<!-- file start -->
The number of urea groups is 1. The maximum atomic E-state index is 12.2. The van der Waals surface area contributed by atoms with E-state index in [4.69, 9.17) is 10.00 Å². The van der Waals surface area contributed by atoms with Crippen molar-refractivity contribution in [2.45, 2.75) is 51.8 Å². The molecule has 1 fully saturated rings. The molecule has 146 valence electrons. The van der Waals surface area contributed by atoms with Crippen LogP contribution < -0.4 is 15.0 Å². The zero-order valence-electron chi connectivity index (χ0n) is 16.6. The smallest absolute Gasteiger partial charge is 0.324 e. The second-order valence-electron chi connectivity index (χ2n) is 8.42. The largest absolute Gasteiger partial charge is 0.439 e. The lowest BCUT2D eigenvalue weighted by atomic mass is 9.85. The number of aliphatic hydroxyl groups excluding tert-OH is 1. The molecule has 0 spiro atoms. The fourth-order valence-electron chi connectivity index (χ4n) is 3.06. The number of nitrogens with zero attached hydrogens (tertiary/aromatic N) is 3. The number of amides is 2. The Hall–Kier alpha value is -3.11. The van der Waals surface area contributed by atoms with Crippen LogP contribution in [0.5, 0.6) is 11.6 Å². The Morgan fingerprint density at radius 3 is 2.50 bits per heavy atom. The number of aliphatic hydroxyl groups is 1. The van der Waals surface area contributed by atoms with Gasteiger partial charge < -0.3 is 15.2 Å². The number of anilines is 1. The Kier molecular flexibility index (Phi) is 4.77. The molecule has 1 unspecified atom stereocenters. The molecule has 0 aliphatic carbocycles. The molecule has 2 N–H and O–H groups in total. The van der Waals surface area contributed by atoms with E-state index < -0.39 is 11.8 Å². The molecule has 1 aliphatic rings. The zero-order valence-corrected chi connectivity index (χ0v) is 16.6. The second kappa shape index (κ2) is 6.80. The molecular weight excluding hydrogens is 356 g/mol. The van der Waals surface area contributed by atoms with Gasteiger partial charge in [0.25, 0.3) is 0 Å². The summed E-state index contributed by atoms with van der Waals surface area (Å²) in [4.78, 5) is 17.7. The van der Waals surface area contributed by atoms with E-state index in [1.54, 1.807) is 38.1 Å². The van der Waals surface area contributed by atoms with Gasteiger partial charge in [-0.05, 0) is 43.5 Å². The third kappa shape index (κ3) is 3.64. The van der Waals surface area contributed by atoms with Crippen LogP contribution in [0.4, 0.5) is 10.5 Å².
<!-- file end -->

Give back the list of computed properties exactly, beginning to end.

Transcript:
The number of urea groups is 1. The maximum atomic E-state index is 12.2. The van der Waals surface area contributed by atoms with E-state index in [4.69, 9.17) is 10.00 Å². The van der Waals surface area contributed by atoms with Crippen molar-refractivity contribution in [2.45, 2.75) is 51.8 Å². The molecule has 1 fully saturated rings. The molecule has 146 valence electrons. The van der Waals surface area contributed by atoms with Crippen LogP contribution < -0.4 is 15.0 Å². The zero-order valence-electron chi connectivity index (χ0n) is 16.6. The smallest absolute Gasteiger partial charge is 0.324 e. The second-order valence-electron chi connectivity index (χ2n) is 8.42. The largest absolute Gasteiger partial charge is 0.439 e. The lowest BCUT2D eigenvalue weighted by atomic mass is 9.85. The number of aliphatic hydroxyl groups excluding tert-OH is 1. The molecule has 0 spiro atoms. The fourth-order valence-electron chi connectivity index (χ4n) is 3.06. The number of nitrogens with zero attached hydrogens (tertiary/aromatic N) is 3. The number of amides is 2. The Hall–Kier alpha value is -3.11. The van der Waals surface area contributed by atoms with Crippen LogP contribution in [0.5, 0.6) is 11.6 Å². The Morgan fingerprint density at radius 3 is 2.50 bits per heavy atom. The number of aliphatic hydroxyl groups is 1. The van der Waals surface area contributed by atoms with Gasteiger partial charge < -0.3 is 15.2 Å². The number of anilines is 1. The Kier molecular flexibility index (Phi) is 4.77. The molecule has 1 unspecified atom stereocenters. The molecule has 0 aliphatic carbocycles. The molecule has 2 N–H and O–H groups in total. The van der Waals surface area contributed by atoms with E-state index < -0.39 is 11.8 Å². The molecule has 1 aliphatic rings. The zero-order valence-corrected chi connectivity index (χ0v) is 16.6. The second kappa shape index (κ2) is 6.80. The molecular weight excluding hydrogens is 356 g/mol. The van der Waals surface area contributed by atoms with Gasteiger partial charge in [0.25, 0.3) is 0 Å². The summed E-state index contributed by atoms with van der Waals surface area (Å²) in [4.78, 5) is 17.7. The van der Waals surface area contributed by atoms with E-state index in [1.54, 1.807) is 38.1 Å². The van der Waals surface area contributed by atoms with Gasteiger partial charge in [-0.05, 0) is 43.5 Å². The third kappa shape index (κ3) is 3.64. The van der Waals surface area contributed by atoms with Crippen LogP contribution in [0.4, 0.5) is 10.5 Å².